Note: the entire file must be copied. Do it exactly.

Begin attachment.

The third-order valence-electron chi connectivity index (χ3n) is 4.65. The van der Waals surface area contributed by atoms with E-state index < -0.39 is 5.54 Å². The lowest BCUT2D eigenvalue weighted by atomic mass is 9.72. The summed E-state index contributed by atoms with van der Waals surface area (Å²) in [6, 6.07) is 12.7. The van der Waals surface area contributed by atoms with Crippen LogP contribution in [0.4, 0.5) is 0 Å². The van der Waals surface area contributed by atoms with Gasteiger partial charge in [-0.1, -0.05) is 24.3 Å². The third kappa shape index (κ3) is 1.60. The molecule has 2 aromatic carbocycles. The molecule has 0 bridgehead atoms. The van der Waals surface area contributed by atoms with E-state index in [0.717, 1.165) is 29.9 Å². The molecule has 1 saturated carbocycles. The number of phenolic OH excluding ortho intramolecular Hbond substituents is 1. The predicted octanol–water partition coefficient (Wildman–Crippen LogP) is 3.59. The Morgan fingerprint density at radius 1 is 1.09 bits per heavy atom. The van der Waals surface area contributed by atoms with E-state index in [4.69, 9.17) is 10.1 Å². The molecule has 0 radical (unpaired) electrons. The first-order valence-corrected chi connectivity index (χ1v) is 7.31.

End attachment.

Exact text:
The third-order valence-electron chi connectivity index (χ3n) is 4.65. The van der Waals surface area contributed by atoms with E-state index < -0.39 is 5.54 Å². The lowest BCUT2D eigenvalue weighted by atomic mass is 9.72. The summed E-state index contributed by atoms with van der Waals surface area (Å²) in [6, 6.07) is 12.7. The van der Waals surface area contributed by atoms with Crippen LogP contribution in [0.4, 0.5) is 0 Å². The van der Waals surface area contributed by atoms with Gasteiger partial charge in [-0.1, -0.05) is 24.3 Å². The third kappa shape index (κ3) is 1.60. The molecule has 2 aromatic carbocycles. The molecule has 0 bridgehead atoms. The van der Waals surface area contributed by atoms with E-state index in [0.717, 1.165) is 29.9 Å². The molecule has 1 saturated carbocycles. The number of phenolic OH excluding ortho intramolecular Hbond substituents is 1. The predicted octanol–water partition coefficient (Wildman–Crippen LogP) is 3.59. The Morgan fingerprint density at radius 1 is 1.09 bits per heavy atom. The van der Waals surface area contributed by atoms with E-state index in [4.69, 9.17) is 10.1 Å². The molecule has 0 radical (unpaired) electrons. The first-order valence-corrected chi connectivity index (χ1v) is 7.31.